I went to my local acrylic workshop in an industrial area and had them custom make mine. It consists of two 1" slabs of clear acrylic. The top one has a channel routed out to the shape of an acrylic cover I had made so when it sits on top, it can't slide around. I used isolation dots from herbie's audio lab under the base layer and between the two slabs. The look is beautiful and the functionality great. You can see it on my virtual system page.
Depends on the type of suspension you have. If it is the now typical solid (or mildly isolated) suspension then hard maple butcher block makes an excellent base. Other woods may work too, but hard maple is the most recommended. Using harder materials like stone, glass, or maybe acrylic provides less damping and can negatively impact the sound. There are of course folks who will insist the harder materials work fine, but you takes your chances.... Now if your turntable has a spring suspension you may have more choices, the springs help isolate the table from the shelf material, though I would still suggest maple.
sorry for the misspelling. If I go solid wood, does it really matter what wood: maple, cherry or walnut?
My current solid and my previous suspended table both benefited from being spiked to a 2" thick maple slab isolated (with those ubiquitous) cork/felt constructs from a shelf of baltic birch plywood screwed down tight to a pair of wall hung cantilevers.
Improved texture and tuneful bass. The maple acts as a sink, an engineer friend tells me and the lightweight shelf dissipates the energy to the wall.
It might be true. At any rate, there is an audible improvement.
That would depend upon the TT you are using.
Sans that info any replies are clueless.
You guys have me thinking that I may have chosen the wrong material, or perhaps the wrong decoupling method. Am I better off with a large set of spikes under my acrylic than I am with the Herbies Audio Lab Grungebuster Dots?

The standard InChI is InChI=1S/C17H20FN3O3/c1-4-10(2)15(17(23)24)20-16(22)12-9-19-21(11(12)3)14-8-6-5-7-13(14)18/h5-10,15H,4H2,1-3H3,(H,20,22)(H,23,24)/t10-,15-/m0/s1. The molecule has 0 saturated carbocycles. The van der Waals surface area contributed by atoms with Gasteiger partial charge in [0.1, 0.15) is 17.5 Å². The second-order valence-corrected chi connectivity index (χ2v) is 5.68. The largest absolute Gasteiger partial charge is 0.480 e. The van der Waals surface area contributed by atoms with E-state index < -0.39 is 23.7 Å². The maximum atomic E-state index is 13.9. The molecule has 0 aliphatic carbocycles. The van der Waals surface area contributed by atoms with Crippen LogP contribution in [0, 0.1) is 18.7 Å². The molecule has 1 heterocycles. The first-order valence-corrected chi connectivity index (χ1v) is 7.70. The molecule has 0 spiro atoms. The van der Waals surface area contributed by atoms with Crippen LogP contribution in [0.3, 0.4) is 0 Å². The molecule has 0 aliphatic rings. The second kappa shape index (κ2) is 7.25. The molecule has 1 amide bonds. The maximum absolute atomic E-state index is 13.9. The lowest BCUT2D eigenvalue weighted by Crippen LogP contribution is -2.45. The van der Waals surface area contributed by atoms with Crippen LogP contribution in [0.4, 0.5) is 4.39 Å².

I have the Michell Gyrodec which is basically a Gyro on an acrylic platform decoupled with aluminum spikes and aluminum cones as feet on the underside. Seeing as how Michell chose cones under their acrylic, I'd say that is a good place to start as any. If it doesn't work out, as least it's not too expensive.
If your table is a non-suspended design: Two shelves of Baltic Birch Plywood separated by a slightly inflated bicycle inner tube, with the table sitting on three roller bearings arranged in an equilateral triangle. The most effective isolation short of a Minus K or similar platform (which cost in excess of $2000).
I purchased a Jean Nantais Lenco Reference Mk III a year ago. It's a suspension-less design. Jean recommended a 1/2" slap of marble laminated to a 3/8" think slab of acrylic that is the top layer. I put Herbie footers under this platform to isolate between my heavy Merrill Stable Table stand. Works great to my ears. I used maple remnants (beautiful ivory color, all polished and finished off) purchased from a local floor and tile shop - $200, and the acrylic from my local picture framing store - $150. Cost effective, relatively speaking.
My TT and sits on a 3/8" thick piece of granite.
The granite sits on a 3/4" thick MDF shelf.
Between them is a 1/10" layer of foam
- i.e. the type with holes that you put under a rug to stop it slipping.
- this kills all vibrations in both the MDF and granite
Between the MDF shelf and the steel support for the shelf are 1/10" thick pieces of sorbothane - this kills any vibration from the rack & floor
The TT itself weighs around 25 lbs and has 3 ball bearing feet that sits directly on the granite and between the ball bearing and the TT plinth is another piece of sorbothane
I’ve tried lots of other methods and this is the most vibration free I’ve managed to get it to date.
I use the granite/foam/MDF for all my opponents - I just adjust the size of the granite/foam to a size closer to the size of the component - e.g. my phono stage and DAC sits on a 5/16" thick, 12" x 12" granite tile which sits on the MDF with foam in between
From this experience I believe the key is to build a shelf from a sandwich of vastly different materials